The second speakers, Mr. Hansie Griffin and Ms. Kebtetswe Thothela, from SARS, presented how their agency is combatting cross-border VAT fraud. Mr. Griffin commenced the presentation by highlighting the context of VAT fraud in South Africa. He mentioned that SARS has had to deal with VAT fraud since the institutionalisation of the VAT system in 1991. Ms. Thothela emphasised that VAT Carousel is the most common form of VAT fraud in the country by explaining the modus operandi of these schemes. She presented an example involving 11 vendors, with one vendor acting as the financier of the other. These vendors falsified various documents to claim VAT refunds. Unfortunately, the late detection of the scheme meant that a large portion of the false claims had been paid out. All in all, she signified that it is paramount for tax administrations to be vigilant of these schemes. Further, Mr. Griffin expanded on the South African experience by explaining how economic vendors in South Africa misrepresent the value of imported, high-value commodities to generate fictitious VAT claims. He noted that the biggest “pull” of these schemes has been the VAT refunds and how quickly these funds could be moved out of the tax jurisdiction of South Africa.
Mr. Emeka Nwankwo provided insights on cross-border VAT fraud from a regional tax organisation’s perspective. Mr. Nwankwo noted that the issue of cross-border VAT fraud is pertinent for Africa, given the increasing contribution of VAT to government revenue across the continent. Mr. Emeka stated that tax administrators should be wary of VAT fraud perpetuated via services. He encouraged tax administrators to be proactive and thoroughly apply the “know your customer” principle to mitigate the challenges in their jurisdiction. He advised that when such schemes are uncovered, it is important that the cases are prosecuted and made public to serve as examples. Mr. Nwankwo noted that taxpayer education, encouragement of voluntary compliance, clear guidance on due diligence, automation (for example, Invoice Matching in Kenya), and collaboration of responsible (domestic and external) agencies are some of the avenues that could be employed by tax administrations.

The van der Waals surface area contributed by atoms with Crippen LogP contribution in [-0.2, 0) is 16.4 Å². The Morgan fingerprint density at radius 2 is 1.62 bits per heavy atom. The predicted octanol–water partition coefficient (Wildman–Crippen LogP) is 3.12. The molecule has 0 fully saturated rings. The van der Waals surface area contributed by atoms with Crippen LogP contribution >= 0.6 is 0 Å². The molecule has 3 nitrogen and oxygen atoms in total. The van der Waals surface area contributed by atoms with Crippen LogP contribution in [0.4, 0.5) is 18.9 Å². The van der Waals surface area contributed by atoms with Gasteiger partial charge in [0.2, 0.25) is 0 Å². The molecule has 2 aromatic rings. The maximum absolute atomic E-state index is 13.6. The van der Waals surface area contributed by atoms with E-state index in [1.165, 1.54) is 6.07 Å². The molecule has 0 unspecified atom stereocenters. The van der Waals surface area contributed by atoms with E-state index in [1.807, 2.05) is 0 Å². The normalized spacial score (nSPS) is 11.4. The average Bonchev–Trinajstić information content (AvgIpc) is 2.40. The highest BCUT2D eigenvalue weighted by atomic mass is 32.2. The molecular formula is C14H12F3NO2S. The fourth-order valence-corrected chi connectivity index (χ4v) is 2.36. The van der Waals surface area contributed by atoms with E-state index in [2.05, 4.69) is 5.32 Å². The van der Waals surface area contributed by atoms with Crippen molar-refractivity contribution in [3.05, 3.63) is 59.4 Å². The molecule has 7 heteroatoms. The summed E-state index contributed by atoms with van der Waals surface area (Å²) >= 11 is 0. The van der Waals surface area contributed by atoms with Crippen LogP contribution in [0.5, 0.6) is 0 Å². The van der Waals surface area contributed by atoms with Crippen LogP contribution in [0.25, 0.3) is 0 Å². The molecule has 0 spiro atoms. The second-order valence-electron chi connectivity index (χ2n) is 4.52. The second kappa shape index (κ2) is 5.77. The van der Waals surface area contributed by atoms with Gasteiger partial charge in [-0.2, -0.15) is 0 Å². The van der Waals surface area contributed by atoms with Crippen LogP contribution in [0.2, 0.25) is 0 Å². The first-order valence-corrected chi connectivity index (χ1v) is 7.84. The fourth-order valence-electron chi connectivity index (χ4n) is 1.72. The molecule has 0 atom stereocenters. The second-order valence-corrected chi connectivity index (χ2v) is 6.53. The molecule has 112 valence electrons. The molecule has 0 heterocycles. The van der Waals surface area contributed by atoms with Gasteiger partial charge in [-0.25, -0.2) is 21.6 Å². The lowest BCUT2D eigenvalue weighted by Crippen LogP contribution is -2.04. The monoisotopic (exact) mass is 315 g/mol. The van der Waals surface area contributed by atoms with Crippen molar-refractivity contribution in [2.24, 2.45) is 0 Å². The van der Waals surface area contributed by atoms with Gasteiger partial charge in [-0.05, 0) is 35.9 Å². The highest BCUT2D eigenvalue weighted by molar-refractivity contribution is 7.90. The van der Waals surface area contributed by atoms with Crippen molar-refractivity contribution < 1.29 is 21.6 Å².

The presentations reiterated the complexities of cross-border VAT fraud across the world. They showed the need for collaboration if cross-border VAT fraud is to be mitigated. Tax administrators must be proactive and conversant with taxpayers and must seek collaboration with responsible (internal and external) agencies.
The NTO appreciates the contribution of all the speakers and participants and will look forward to welcoming all to further webinars. As a peer-learning platform that fosters experience sharing between and among different actors, the NTO will continue to spotlight contemporary tax administration challenges.